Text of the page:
Book cover of
Book cover via Amazon

A father writes Tim Harford (author of the book Undercover Economist) to inquire on how to divvy up a stash of cash as incentives for his son to pass his exams. Harford answers:

Start by promising more than you can deliver. If you offer €10,000 for a perfect score, you will only need to apologise after your scheme has succeeded. That may seem to undermine your credibility, but the real risk lies the other way: your son may expect to get the money from his doting dad anyway. Discourage this view or your plan will be in vain.

You must also pitch the stakes just right. Research in behavioural economics suggests that trivial rewards are worse than no rewards, but also that performance suffers when too much is at stake.

Finally, focus on the early exams, because success breeds success. Promise your son €200 for every excellent result in these: that should engage his interest without throwing him into a panic. If things go well, the money will run out before the high-pressure exams. But by then he will have mastered his subjects anyway.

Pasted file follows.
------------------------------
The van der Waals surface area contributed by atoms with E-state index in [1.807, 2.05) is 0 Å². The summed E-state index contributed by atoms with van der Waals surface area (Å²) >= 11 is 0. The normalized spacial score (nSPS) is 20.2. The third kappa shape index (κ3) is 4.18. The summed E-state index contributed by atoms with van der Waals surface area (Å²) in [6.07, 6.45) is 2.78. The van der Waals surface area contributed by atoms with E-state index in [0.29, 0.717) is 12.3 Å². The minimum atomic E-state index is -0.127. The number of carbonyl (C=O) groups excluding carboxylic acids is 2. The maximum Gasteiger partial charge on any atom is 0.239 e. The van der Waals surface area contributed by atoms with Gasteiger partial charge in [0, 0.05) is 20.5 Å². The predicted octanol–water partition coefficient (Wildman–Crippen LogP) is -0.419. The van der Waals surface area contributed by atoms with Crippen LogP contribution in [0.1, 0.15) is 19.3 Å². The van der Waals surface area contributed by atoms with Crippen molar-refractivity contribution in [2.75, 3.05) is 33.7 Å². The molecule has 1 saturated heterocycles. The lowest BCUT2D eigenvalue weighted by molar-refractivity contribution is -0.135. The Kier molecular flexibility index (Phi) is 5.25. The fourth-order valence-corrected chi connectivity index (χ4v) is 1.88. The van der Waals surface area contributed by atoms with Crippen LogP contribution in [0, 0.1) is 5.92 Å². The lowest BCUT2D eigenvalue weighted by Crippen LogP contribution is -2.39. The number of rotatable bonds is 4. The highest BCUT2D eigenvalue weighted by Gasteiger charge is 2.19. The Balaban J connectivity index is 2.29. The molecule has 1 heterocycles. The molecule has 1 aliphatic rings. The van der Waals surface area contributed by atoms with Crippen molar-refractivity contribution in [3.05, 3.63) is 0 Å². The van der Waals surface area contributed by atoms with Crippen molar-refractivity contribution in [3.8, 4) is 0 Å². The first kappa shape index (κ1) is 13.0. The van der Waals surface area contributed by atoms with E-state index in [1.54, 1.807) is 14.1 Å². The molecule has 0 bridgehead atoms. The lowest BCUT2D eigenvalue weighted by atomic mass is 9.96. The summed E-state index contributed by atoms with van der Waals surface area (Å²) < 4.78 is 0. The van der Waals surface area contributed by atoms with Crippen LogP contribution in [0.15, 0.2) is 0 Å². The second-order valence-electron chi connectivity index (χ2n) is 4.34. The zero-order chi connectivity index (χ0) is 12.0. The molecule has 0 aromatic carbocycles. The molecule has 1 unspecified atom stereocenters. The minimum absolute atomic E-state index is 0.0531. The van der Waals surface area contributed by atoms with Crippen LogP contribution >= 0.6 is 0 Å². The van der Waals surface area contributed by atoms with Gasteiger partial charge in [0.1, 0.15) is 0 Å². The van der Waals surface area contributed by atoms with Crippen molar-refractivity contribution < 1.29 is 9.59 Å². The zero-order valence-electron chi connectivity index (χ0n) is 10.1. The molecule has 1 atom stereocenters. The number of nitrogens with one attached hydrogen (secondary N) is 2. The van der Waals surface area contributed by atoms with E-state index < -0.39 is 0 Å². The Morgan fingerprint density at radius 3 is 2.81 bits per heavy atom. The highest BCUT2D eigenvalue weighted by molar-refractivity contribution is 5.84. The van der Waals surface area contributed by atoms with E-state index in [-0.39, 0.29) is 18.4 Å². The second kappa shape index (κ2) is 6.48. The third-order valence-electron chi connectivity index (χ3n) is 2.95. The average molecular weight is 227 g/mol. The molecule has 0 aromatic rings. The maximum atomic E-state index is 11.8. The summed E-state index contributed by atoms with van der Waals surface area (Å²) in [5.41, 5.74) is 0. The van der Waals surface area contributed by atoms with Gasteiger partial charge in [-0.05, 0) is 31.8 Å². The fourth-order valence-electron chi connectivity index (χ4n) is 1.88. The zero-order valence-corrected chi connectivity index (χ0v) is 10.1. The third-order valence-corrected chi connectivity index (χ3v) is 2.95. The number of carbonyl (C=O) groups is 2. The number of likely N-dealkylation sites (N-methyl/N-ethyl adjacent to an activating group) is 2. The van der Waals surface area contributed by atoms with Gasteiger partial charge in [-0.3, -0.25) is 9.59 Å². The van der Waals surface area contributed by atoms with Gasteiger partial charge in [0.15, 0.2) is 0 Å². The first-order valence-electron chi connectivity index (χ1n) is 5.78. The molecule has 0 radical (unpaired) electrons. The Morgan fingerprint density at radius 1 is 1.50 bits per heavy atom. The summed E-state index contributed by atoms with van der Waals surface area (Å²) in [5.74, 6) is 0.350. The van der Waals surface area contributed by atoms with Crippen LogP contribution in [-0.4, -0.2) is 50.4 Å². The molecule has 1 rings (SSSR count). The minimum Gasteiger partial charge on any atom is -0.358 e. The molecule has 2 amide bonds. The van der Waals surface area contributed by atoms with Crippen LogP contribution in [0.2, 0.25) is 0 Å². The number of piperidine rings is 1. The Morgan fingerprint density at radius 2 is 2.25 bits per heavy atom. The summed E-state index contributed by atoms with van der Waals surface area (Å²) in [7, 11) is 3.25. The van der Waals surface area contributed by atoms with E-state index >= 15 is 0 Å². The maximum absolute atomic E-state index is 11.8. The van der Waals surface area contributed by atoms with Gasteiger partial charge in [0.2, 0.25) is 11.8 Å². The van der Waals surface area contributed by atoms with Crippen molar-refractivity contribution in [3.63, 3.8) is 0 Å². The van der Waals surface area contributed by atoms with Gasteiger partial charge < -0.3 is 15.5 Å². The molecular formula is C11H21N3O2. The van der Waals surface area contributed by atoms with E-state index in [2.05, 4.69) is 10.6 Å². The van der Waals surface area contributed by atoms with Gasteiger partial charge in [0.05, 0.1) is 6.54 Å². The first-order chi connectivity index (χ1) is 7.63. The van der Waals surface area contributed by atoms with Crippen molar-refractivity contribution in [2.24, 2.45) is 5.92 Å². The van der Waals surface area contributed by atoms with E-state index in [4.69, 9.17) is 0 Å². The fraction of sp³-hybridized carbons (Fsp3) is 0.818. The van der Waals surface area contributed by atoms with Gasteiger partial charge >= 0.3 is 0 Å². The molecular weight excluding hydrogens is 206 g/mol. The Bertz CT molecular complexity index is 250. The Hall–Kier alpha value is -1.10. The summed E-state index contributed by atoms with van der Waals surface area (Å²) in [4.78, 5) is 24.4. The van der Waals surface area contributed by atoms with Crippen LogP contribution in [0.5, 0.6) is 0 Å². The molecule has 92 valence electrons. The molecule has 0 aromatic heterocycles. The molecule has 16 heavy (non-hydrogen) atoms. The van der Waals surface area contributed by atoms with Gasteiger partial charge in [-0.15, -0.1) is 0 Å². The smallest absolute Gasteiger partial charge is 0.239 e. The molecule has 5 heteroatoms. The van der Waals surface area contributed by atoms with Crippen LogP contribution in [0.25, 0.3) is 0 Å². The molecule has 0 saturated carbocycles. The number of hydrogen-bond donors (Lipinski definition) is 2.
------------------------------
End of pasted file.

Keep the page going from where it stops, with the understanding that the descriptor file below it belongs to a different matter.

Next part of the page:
Now, the question here is can we develop an insurance scheme that will fund the incentives (drawing from the insurance policy)? In the payment term, parents would be pressed to help their child (via tutoring). In the long run, (in the ideal case) the child will have enough study habits and have high enough grades to qualify for college scholarships.

On the other hand, the child may be put off by the hard work involved with studying which will increase the lure of those ‘get-rich-quick’ schemes when he gets older.

Reblog this post [with Zemanta]